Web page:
Catharsis Productions is a digital learning provider utilized by companies, organizations, and educational institutions around the globe to manage their implementation of knowledge of critical topics in the classroom, in the office, and the community. Learning modules encourage all participants to become empowering and inclusive entities that are welcoming to all. Colleges and businesses use Catharsis Productions to deliver global education to their campus including Purdue University, Georgia Southern University, Ohio State University, University of Notre Dame, USDA, and the Unites States Navy. Catharsis Productions provides those institutions with an online suite of educational resources concerning everything from alcohol and substance abuse and sexual assault prevention to mental health and well-being maintenance.
  • How do I get technical help?
    Reach out to Catharsis Productions at
  • Is my data private?
    The Catharsis Productions interface is securely connected with AU Access, Auburn’s secure online portal. No data is being used for any other purpose than a safe and secure online course assignment.
  • Are there resources for parents?
    Parents may visit this link for resources on promoting healthy behaviors and addressing critical issues.
  • What are Auburn’s goals for implementing Catharsis Productions?
    Auburn is seeking to create a campus environment where every member of our community can thrive. Our overall goals are: Catharsis Productions courses will highlight the role each person has in making Auburn University a more supportive and engaging place to learn, work, and live Catharsis Productions content will reinforce the university commitment to safety, wellbeing, and content shared at Camp War Eagle Catharsis Productions courses will be a catalyst for the discussion regarding healthy decisions on campus Catharsis Productions courses will assist the university community in identifying resources that provide a safer environment for all
  • Did the University create this module?
    By partnering with Catharsis Productions, we have been able to input direct University policies, definitions, and resources to help students create a campus culture where every person can thrive.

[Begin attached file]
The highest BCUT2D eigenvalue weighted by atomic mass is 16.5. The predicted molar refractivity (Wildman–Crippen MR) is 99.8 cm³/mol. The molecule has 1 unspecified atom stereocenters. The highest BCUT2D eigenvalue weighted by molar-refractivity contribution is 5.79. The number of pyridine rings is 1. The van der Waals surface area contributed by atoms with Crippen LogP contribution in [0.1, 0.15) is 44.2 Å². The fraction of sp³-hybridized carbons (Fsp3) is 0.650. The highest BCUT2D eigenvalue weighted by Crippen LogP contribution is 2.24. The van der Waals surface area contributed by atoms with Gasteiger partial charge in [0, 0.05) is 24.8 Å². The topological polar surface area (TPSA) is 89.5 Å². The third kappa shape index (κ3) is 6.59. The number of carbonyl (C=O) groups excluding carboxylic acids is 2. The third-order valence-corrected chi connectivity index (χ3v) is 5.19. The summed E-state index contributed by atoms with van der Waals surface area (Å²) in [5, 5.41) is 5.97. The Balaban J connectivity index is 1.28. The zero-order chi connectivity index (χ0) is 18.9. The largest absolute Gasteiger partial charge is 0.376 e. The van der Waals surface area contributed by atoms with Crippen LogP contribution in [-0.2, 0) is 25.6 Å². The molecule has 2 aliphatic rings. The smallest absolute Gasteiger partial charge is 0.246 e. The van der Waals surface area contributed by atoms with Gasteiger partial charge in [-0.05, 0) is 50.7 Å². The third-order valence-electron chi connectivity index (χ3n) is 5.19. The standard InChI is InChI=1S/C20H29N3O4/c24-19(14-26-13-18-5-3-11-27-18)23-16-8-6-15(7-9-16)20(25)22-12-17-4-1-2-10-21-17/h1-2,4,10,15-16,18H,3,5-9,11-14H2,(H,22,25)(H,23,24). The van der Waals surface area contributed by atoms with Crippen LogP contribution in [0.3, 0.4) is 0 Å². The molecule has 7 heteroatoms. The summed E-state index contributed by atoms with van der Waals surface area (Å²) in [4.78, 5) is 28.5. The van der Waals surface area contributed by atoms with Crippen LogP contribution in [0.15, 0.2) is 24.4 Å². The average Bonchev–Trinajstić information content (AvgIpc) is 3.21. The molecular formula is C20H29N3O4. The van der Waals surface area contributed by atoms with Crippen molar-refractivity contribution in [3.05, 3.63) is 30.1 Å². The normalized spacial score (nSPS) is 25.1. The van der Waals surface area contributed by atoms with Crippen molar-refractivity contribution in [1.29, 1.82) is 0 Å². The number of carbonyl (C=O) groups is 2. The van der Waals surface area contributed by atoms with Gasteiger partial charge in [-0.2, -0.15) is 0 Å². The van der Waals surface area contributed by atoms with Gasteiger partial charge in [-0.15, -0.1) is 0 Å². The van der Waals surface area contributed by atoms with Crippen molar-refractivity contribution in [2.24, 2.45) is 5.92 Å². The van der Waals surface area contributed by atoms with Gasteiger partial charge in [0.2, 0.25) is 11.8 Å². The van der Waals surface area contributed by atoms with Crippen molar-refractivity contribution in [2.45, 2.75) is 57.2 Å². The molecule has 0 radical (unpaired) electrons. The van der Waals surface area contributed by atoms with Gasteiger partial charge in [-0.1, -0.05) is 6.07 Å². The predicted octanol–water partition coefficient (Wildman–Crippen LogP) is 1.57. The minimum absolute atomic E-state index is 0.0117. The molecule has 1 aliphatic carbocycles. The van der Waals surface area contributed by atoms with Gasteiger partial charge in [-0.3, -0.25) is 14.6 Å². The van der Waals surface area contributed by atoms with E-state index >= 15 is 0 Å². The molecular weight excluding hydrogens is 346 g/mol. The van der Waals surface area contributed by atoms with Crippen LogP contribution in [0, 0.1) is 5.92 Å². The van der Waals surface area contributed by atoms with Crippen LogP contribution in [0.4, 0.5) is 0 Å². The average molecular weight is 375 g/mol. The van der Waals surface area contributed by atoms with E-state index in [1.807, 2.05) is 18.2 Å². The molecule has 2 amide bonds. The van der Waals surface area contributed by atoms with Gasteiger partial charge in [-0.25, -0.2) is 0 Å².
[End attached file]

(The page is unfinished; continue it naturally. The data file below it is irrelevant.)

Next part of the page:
• Are these courses required?
    At Auburn University, we strive to provide a safe and healthy college experience. As part of our comprehensive prevention program, Auburn University expects you to make every effort to complete these courses with the hope they will empower the campus community to make well-informed decisions.
  • What if I don't sign the waiver?
    You will no longer be able to access any Recreation and Wellness facility. If you have concerns, please feel free to reach out to our membership team.
  • Why do we need to sign the waiver?
    Safety is our top priority, and signing the waiver ensures that every member is aware of the risks involved in participating in our programs and services and takes responsibility for their own well-being. If you have any questions or concerns, our staff will be happy to assist you.
  • Will I be able to enter if I don't sign?
    Our aim is to have everyone sign the waiver prior to entering our facilities for fall semester. Those who sign in advance, will have no delays at the turnstiles and will not have to sign again during their time at Auburn.
  • Where do I find the waiver?
    The waiver is located on RWC Connect, the Recreation and Wellness registration portal. Sign in using your Auburn University username and password (not email). Click the waiver icon and digitally sign. Link: